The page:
Coronary-Cameral Fistula Connecting the Left Anterior Descen
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Coronary-cameral fistulas are rare congenital malformations, often incidentally found during cardiac catheterizations. The majority of these fistulas are congenital in nature but can be acquired secondary to trauma or invasive cardiac procedures. These fistulas most commonly originate in the right coronary artery and terminate into the right ventricle and least frequently drain into the left ventricle. Depending upon their size and location, coronary-cameral fistulas can lead to congestive heart failure, myocardial infarction, and bacterial endocarditis. We describe a case of 49-year-old woman who presented with worsening exertional dyspnea and leg swelling. Transthoracic echocardiogram revealed an ejection fraction of 35%. Cardiac catheterization demonstrated a fistula connecting the left anterior descending artery and the first obtuse marginal artery to the left ventricle. In this report, the authors provide a concise review on coronary fistulas, complications, and management options....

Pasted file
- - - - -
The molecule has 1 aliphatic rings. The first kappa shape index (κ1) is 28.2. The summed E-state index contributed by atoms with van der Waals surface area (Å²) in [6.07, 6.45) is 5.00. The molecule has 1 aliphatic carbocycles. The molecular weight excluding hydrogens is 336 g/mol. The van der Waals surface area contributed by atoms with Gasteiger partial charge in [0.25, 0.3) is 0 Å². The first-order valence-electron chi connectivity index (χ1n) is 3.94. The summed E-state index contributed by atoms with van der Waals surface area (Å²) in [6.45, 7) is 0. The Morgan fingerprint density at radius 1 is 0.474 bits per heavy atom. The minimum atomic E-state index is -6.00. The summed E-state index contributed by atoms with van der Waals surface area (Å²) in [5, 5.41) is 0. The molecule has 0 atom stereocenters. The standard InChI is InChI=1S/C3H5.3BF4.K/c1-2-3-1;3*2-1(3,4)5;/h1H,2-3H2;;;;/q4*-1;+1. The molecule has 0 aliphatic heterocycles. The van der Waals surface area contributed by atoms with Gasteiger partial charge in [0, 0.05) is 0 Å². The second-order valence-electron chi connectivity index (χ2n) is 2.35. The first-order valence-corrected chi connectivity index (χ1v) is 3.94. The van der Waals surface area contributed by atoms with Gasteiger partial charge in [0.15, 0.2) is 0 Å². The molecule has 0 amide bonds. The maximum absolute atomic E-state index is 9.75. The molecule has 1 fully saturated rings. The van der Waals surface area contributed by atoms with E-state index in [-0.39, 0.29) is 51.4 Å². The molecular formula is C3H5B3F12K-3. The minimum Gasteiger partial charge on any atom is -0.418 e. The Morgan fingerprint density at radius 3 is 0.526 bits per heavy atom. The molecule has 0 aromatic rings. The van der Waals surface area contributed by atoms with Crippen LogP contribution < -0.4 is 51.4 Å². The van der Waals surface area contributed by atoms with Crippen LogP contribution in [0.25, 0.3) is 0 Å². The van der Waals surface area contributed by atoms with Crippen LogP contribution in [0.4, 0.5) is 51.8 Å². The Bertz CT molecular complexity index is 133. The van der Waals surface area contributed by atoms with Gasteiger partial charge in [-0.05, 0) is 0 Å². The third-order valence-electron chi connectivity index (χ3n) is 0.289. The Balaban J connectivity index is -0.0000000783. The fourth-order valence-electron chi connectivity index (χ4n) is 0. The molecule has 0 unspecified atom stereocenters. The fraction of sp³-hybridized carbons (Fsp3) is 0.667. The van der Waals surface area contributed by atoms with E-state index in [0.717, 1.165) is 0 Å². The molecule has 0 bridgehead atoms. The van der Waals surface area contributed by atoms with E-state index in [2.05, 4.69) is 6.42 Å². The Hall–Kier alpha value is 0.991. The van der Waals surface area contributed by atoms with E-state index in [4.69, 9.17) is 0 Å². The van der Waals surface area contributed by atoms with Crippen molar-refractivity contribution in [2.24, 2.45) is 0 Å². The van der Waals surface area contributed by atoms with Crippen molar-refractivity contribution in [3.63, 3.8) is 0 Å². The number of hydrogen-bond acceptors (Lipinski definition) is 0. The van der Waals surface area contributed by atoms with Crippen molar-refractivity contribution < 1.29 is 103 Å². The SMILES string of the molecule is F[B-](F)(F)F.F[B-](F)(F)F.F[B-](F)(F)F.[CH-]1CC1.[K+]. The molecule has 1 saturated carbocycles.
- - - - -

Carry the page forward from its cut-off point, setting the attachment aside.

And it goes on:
https://www.ncbi.nlm.nih.gov/pmc/articles/PMC5282412/
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